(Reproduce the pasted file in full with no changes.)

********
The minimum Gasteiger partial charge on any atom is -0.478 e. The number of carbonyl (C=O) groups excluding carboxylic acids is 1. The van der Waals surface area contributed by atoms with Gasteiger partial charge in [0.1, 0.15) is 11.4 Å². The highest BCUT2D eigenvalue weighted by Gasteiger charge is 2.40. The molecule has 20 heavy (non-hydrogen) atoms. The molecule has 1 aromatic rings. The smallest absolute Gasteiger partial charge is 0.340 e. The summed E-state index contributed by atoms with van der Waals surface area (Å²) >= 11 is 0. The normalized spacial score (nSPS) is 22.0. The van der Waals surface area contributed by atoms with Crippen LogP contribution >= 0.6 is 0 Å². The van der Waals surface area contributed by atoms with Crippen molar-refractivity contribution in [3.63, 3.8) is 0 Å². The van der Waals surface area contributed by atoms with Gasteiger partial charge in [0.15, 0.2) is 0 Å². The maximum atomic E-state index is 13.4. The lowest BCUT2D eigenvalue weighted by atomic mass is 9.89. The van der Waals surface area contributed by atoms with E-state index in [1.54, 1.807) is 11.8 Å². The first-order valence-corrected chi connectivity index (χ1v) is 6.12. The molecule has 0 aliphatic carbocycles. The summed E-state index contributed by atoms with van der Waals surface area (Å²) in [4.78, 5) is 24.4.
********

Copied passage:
The minimum Gasteiger partial charge on any atom is -0.478 e. The number of carbonyl (C=O) groups excluding carboxylic acids is 1. The van der Waals surface area contributed by atoms with Gasteiger partial charge in [0.1, 0.15) is 11.4 Å². The highest BCUT2D eigenvalue weighted by Gasteiger charge is 2.40. The molecule has 20 heavy (non-hydrogen) atoms. The molecule has 1 aromatic rings. The smallest absolute Gasteiger partial charge is 0.340 e. The summed E-state index contributed by atoms with van der Waals surface area (Å²) >= 11 is 0. The normalized spacial score (nSPS) is 22.0. The van der Waals surface area contributed by atoms with Crippen LogP contribution >= 0.6 is 0 Å². The van der Waals surface area contributed by atoms with Crippen molar-refractivity contribution in [3.63, 3.8) is 0 Å². The van der Waals surface area contributed by atoms with Gasteiger partial charge in [0.15, 0.2) is 0 Å². The maximum atomic E-state index is 13.4. The lowest BCUT2D eigenvalue weighted by atomic mass is 9.89. The van der Waals surface area contributed by atoms with E-state index in [1.54, 1.807) is 11.8 Å². The first-order valence-corrected chi connectivity index (χ1v) is 6.12. The molecule has 0 aliphatic carbocycles. The summed E-state index contributed by atoms with van der Waals surface area (Å²) in [4.78, 5) is 24.4.